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Frances Cabaniss Roberts Collection

Identifier: MC-27

Scope and Contents

The Frances Cabaniss Roberts collection covers the historical records of the Cabaniss Roberts family. This collection contains extensive correspondence records of the Cabaniss Roberts family circa 1830 to 1930.


  • Creation: 1830 - 1930


Conditions Governing Access

This collection is open for research in the Archives & Special Collections reading room. Handling guidelines and use restrictions will be communicated and enforced by archives staff members.

Conditions Governing Use

This material may be protected under U. S. Copyright Law (Title 17, U.S. Code) which governs the making of photocopies or reproductions of copyrighted materials. You may use the digitized material for private study, scholarship, or research. Though the University of Alabama in Huntsville Archives and Special Collections has physical ownership of the material in its collections, in some cases we may not own the copyright to the material. It is the patron's obligation to determine and satisfy copyright restrictions when publishing or otherwise distributing materials found in our collections.

Biographical / Historical

Dr. Frances Cabaniss Roberts was born December 19, 1916 in Gainesville, Alabama, a daughter of Richard H. and Mary (Watson) Roberts. She graduated from Livingston State College, earning her B.S. in 1937, and then the University of Alabama, earning her M.A. in 1940, then her PhD in 1956. Her 1940 M.A thesis was "An Experiment in Emancipation of Slaves by an Alabama Planter;" her 1956 PhD dissertation was "Background and Formative Period in the Great Bend and Madison County," 1956.

She began her professional career as a public school teacher first in Sumter County, Alabama and then in Huntsville, Alabama, 1937-1952. In Huntsville, Roberts taught history at Huntsville High School and then at the University of Alabama in Huntsville (UAH), where she was a vigorous participant in the formation of that University. (The Extension Center, then at West Huntsville High School, opened in January 1950.) From 1955 to 1956, she was the only full-time faculty member.

Dr. Roberts served in many roles at UAH: instructor 1953-1956; assistant professor, 1956-1959; associate professor, 1959-1961; professor of history beginning in 1961 until her retirement on August 31st, 1980. She led efforts for UAH to become a true university with Liberal Arts as a vital component, and she was truly the heart and soul of the History Department. Her curiosity about the past, her intellectual flexibility, her interest in her students, and her role as a community preservationist offered a heritage that remains.

Dr. Roberts’ publications included “Exploring Alabama” (with Charles G. Summersell), 1961; “Know Alabama: An Elementary History” (with Frank L. Owsley, John Craig Stewart, and Gordon T. Chappell, and later revised with Viola Ayer), 1961; “Highlights of Huntsville History,” 1962; “Shadows on the Wall: The Life and Works of Howard Weeden” (with Sarah Huff Fisk), Colonial Press, 1962; “Civics for Alabama Schools” (with Coleman Ransone), 1963, 2nd edition; “Sesquicentennial History of the Church of the Nativity, Episcopal, 1843-1993, Huntsville, Alabama,” 1992; and numerous journal articles.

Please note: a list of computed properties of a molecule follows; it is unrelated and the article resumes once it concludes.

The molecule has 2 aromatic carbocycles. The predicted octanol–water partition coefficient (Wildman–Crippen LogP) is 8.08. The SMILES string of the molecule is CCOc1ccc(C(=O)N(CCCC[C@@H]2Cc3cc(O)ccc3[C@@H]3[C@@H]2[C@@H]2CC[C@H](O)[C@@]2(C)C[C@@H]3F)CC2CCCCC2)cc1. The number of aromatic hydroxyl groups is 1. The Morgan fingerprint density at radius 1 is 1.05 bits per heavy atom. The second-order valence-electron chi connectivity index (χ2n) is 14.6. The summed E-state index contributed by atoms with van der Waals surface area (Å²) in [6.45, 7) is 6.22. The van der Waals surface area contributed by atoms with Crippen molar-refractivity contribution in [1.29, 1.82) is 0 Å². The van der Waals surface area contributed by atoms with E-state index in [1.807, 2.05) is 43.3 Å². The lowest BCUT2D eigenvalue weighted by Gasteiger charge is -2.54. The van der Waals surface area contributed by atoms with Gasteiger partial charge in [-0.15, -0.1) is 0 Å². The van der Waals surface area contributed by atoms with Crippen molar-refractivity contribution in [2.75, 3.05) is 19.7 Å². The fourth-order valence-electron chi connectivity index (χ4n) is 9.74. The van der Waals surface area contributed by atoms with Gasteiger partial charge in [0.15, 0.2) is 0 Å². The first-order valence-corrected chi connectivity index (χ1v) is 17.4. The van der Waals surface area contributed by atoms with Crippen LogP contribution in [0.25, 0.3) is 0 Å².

In 1988, Dr. Roberts was honored with the dedication of Roberts Recital Hall. The University System Trustees issued this statement concerning the special day: "Dr. Roberts was one of the founding faculty of the University of Alabama in Huntsville, established the University History Department, and was its first full-time history professor. She devoted 18 years to the public schools and 29 years of dedicated service to UAH and accepting only the highest scholarly standards and inspiring generations of students to expand their academic horizons."

The collection of Dr. Roberts’ papers reflects her total immersion in the education, social, religious, musical, and literary life of the community as she led by doing. Frances Cabaniss Roberts died November 5, 2000 at the age of 83, leaving a legacy of leadership and dedication to the community.


105 Linear feet (143 boxes and 19 oversize.)

Language of Materials


Immediate Source of Acquisition

Gift of Johanna Shields, 2006.

Existence and Location of Copies

Processing Information

Collections are processed to a variety of levels, depending on the work necessary to make them usable, their perceived research value, the availability of staff, and competing priorities. The library attempts to provide a basic level of preservation and access for all collections as they are acquired and does more extensive processing of higher priority collections as time and resources permit.

Nancy Rohr, Anne Coleman
Description rules
Describing Archives: A Content Standard
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Repository Details

Part of the The University of Alabama in Huntsville Archives & Special Collections Repository

M. Louis Salmon Library
301 Sparkman Drive
Huntsville, AL 35899 Alabama 35899 United States of America